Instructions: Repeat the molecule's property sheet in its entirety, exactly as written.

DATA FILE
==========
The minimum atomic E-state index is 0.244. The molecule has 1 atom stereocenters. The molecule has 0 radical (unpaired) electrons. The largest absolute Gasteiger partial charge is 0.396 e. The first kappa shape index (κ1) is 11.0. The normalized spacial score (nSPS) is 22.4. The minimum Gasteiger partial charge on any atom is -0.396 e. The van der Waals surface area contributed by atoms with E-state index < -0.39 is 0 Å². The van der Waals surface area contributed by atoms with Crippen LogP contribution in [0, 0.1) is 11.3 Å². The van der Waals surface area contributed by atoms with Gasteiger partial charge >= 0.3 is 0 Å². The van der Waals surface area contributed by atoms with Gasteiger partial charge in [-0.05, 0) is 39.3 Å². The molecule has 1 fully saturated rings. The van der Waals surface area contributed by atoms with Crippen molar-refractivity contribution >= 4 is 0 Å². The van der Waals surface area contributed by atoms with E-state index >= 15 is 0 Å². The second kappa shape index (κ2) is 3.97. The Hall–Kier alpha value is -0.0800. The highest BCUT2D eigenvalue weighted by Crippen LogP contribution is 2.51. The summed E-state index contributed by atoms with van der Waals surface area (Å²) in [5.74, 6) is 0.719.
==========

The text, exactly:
The minimum atomic E-state index is 0.244. The molecule has 1 atom stereocenters. The molecule has 0 radical (unpaired) electrons. The largest absolute Gasteiger partial charge is 0.396 e. The first kappa shape index (κ1) is 11.0. The normalized spacial score (nSPS) is 22.4. The minimum Gasteiger partial charge on any atom is -0.396 e. The van der Waals surface area contributed by atoms with E-state index < -0.39 is 0 Å². The van der Waals surface area contributed by atoms with Crippen LogP contribution in [0, 0.1) is 11.3 Å². The van der Waals surface area contributed by atoms with Gasteiger partial charge >= 0.3 is 0 Å². The van der Waals surface area contributed by atoms with Gasteiger partial charge in [-0.05, 0) is 39.3 Å². The molecule has 1 fully saturated rings. The van der Waals surface area contributed by atoms with Crippen molar-refractivity contribution >= 4 is 0 Å². The van der Waals surface area contributed by atoms with E-state index >= 15 is 0 Å². The second kappa shape index (κ2) is 3.97. The Hall–Kier alpha value is -0.0800. The highest BCUT2D eigenvalue weighted by Crippen LogP contribution is 2.51. The summed E-state index contributed by atoms with van der Waals surface area (Å²) in [5.74, 6) is 0.719.